On the archival front, meanwhile, the fact that this was an authorized doc with Jackson’s estate and Sony Music behind it, meant Lee was able to get “stuff that nobody had seen from the Michael Jackson archive.” Among the highlights and discoveries for the filmmaker were “the alternate ending of the Bad short film [and] the video that Michael shot of Siedah [Garrett] re-singing and demoing ‘Man in the Mirror’…

“I didn’t know that there was this alternate ending for the Bad short film,” he adds. “I didn’t know the [meaning of the lyric] ‘Annie are you okay?’ I didn’t know that they’d made 66 songs for the album!”

kanye west in "bad 25"

With a portfolio of docs including the Oscar-nominated 4 Little Girls, the Emmy- and Peabody-winning When the Levees Broke: A Requiem in Four Acts, and its follow-up If God Is Willing and da Creek Don’t Rise, Lee is one of the most acclaimed black documentarians working today.

That said, he does not see a differentiation between fiction and non-fiction work: “No difference to me, it’s all storytelling.”

When asked to pick out other black directors working in the documentary realm whose work he admires, he immediately recommends director, editor and long-time collaborator Samuel D. Pollard, who directed PBS doc Slavery by Another Name and has overseen several specials for ‘American Masters.’

“Sam Pollard was the editor on all those films – he edited 4 Little Girls, When the Levees Broke, If God’s Willing… and he most recently edited the film that was in this festival about the Williams sisters, Venus and Serena, which is a great documentary film. He’s one of the best.”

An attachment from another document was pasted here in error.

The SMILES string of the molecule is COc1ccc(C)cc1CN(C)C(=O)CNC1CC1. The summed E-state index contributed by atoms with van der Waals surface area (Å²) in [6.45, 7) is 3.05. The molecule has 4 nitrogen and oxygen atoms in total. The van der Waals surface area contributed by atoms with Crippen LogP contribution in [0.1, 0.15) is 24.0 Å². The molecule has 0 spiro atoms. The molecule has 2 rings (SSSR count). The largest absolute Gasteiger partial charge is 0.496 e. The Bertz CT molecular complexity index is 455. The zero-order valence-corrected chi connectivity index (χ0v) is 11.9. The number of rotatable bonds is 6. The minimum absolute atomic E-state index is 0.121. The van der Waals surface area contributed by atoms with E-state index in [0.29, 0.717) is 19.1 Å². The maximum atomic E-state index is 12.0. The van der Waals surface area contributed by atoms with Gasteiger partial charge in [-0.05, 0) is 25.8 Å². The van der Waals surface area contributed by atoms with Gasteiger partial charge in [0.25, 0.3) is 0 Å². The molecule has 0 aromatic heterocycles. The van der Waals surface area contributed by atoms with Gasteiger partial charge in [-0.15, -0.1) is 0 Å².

Bad 25 has already been acquired for North American television, with broadcaster ABC picking it up to air on November 22 in the U.S. and Canada. The TV premiere comes after Sony Music releases a 25th anniversary edition of the Bad album tomorrow (September 18).

Nevertheless, Lee is not done with the film yet. “We’re going to have another hour on the DVD – not a longer cut, but another hour of material,” he explains, adding that while he feels privileged to have been tapped to make the film, his role is as documentary maker, and not a custodian for Jackson’s legacy.

“Custodian? I’m not the custodian of Michael Jackson’s legacy,” he offers. “My job was to tell the story of the making and the creative process of this.”

He also rejects suggestions that, as a famous figure, he could relate to what Jackson went through. “Nothing I went through compared to what Michael went through,” he says. “I don’t think I compare myself to him, nor would I want to. This is the thing my man, it’s not about me – it’s about Michael.”

Check out a clip from Bad 25 below:

About The Author
Barry Walsh is editor and content director for realscreen, and has served as editor of the publication since 2009. With a career in entertainment media that spans two decades, prior to realscreen, he held the associate editor post for now defunct sister publication Boards, which focused on the advertising and commercial production industries. Before Boards, he served as editor of Canadian Music Network, a weekly music industry trade, and as music editor for As content director, he also oversees the development of content for the brand's market-leading events, the Realscreen Summit and Realscreen West, as well as new content initiatives.